They really want to go back to the news being local issues only and hide what is going on in the wider world.
Its very unlikely they will ever get things to go back tobeing local issues only let alone hide what is going on in the wider world.
This plan may end of being scraped anyway.
Any time a government supplies pre-written questions for input from the public on a proposal, it’s clear that said proposal is stupid, dangerous, and possibly illegal, so they must shape every aspect of the discussion around it.
Confirmed correct. When answering the one they did about fracking I had to answer the questions in such a way as to address the problems I have with it. It’s almost as if they’re framing the questions to get the answers they want.
The big question is who gets to determine what is offensive and what is not. If Muslims take extreme offense to homosexuality and transsexualism, should those things be banned online? Or will saying things like "a man is not a woman" be considered hate speech?
Or maybe just ban everything that any group, any person finds offensive, and in the process literally shut down the whole internet.
Whoever has the power at the moment.
Re: Re: Re:
Currently, the ruling dogma seems to be Intersectionality . However, several of the defined groups that constitute Intersectionality have demands that are mutually exclusive. And of course, those who get placed outside the Intersectionality bubble (the "historically priviliged") are essentially non-persons whose basic needs can be ignored since they’re at the bottom of the Progressive Stack
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Mike should delete your statement, it is something a Nazi would say. I hope the UK fines this site if it leaves your message up.
Re: Re: Re:2 Re:
Now that is about the dumbest fucking thing I have heard in a long time.
Re: Re: Re:2 Re:
You really think someone would be so stupid as to fall for that? The desperation is strong with you.
Re: Re: Re:2 Re:
Reading comprehension, you lack it.
It seems the momentum for this proposal is going to be stopped and may have already been stop thanks to the gov itself, from what I hear its going to take years to bring in and may be delayed for even longer like another blocking plan that was to come in around July 15th.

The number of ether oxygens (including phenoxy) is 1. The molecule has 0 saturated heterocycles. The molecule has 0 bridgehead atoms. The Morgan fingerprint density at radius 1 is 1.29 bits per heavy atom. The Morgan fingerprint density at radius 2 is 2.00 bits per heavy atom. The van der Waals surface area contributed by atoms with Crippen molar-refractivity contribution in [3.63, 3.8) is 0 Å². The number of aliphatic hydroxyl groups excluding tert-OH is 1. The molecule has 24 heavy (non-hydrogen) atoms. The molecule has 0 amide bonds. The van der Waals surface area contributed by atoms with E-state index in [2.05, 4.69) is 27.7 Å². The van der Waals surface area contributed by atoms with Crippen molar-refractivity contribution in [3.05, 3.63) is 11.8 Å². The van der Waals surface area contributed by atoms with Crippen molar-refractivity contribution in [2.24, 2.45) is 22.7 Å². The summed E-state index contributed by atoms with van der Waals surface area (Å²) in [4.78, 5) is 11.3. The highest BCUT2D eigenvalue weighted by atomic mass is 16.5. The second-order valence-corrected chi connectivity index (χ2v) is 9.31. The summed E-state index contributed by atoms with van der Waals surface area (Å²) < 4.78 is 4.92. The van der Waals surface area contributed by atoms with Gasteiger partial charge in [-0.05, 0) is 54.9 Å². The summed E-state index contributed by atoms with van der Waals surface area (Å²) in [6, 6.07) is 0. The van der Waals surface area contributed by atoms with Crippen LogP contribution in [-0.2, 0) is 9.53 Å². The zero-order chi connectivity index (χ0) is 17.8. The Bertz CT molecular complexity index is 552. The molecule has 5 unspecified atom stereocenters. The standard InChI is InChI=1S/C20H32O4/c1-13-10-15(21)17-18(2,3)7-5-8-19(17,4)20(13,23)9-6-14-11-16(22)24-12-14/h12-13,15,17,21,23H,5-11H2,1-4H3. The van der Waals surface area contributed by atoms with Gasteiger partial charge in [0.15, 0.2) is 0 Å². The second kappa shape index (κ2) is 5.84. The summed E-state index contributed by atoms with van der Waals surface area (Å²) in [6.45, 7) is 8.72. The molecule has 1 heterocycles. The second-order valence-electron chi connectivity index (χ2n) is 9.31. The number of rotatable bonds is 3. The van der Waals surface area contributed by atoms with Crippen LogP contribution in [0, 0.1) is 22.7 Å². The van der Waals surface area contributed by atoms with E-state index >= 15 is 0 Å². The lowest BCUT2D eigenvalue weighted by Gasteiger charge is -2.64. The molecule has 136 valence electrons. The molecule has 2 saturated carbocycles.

Also it seems many do care and the gov will be force to care (or quietly scrap it like they always end up doing)
i dont think that ‘no one cares’ is correct. it’s more a case of the UK government doing its damnedest to stop ordinary people from accessing sites that the government want inaccessible! even those sites that are legal will have to be giving permission as they are part of the entertainment industries and we all know, those industries want the Internet for themselves! the ordinary customers get the blame for being secretive, for being pirates, for wanting to be hidden and unaccountable when the truth is that it’s those in government and the wealthy friends that actually want to be hidden because of what they do and dont want to be found out! the UK is China, Iran and N.Korea etc, all the countries that were/are condemned for their lack of human rights, freedom and privacy but doing the same things even though supposed to be a democratic and free country. what a load of horseshit!! it’s as corrupt as every other country, including the USA but has got a lot worse over the last 10 years because it dont like any power that the ‘people’ have and wants to have a country where none but the elite have any say and any power! sound familiar?
The UK is noting like China Iran and N.Korea and no website will ever have to be giving permission from the entertainment industries let alone the same industries getting the Internet for themselves.
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Wishful thinking, bearing in mind how things are going.
Playing whack-a-mole with statements you dont like
Lets set up a regulatory agency for that.